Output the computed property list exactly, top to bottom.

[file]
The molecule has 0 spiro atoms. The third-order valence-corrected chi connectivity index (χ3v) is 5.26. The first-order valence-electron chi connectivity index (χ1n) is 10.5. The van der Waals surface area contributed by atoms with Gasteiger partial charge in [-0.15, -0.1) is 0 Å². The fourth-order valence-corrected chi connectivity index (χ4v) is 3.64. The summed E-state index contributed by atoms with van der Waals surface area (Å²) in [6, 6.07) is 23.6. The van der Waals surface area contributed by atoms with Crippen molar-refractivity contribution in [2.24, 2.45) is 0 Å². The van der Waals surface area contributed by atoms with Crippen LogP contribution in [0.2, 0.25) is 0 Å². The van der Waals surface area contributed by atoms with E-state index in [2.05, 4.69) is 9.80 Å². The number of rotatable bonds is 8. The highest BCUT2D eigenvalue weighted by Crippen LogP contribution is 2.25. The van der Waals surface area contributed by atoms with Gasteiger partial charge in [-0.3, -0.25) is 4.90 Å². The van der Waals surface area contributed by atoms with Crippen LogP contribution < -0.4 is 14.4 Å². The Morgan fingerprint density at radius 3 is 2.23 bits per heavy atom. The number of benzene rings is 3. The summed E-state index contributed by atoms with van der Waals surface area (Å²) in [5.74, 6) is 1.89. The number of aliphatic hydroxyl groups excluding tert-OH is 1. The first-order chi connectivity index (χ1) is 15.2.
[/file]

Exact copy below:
The molecule has 0 spiro atoms. The third-order valence-corrected chi connectivity index (χ3v) is 5.26. The first-order valence-electron chi connectivity index (χ1n) is 10.5. The van der Waals surface area contributed by atoms with Gasteiger partial charge in [-0.15, -0.1) is 0 Å². The fourth-order valence-corrected chi connectivity index (χ4v) is 3.64. The summed E-state index contributed by atoms with van der Waals surface area (Å²) in [6, 6.07) is 23.6. The van der Waals surface area contributed by atoms with Crippen molar-refractivity contribution in [2.24, 2.45) is 0 Å². The van der Waals surface area contributed by atoms with Crippen LogP contribution in [0.2, 0.25) is 0 Å². The van der Waals surface area contributed by atoms with E-state index in [2.05, 4.69) is 9.80 Å². The number of rotatable bonds is 8. The highest BCUT2D eigenvalue weighted by Crippen LogP contribution is 2.25. The van der Waals surface area contributed by atoms with Gasteiger partial charge in [-0.3, -0.25) is 4.90 Å². The van der Waals surface area contributed by atoms with Crippen LogP contribution < -0.4 is 14.4 Å². The Morgan fingerprint density at radius 3 is 2.23 bits per heavy atom. The number of benzene rings is 3. The summed E-state index contributed by atoms with van der Waals surface area (Å²) in [5.74, 6) is 1.89. The number of aliphatic hydroxyl groups excluding tert-OH is 1. The first-order chi connectivity index (χ1) is 15.2.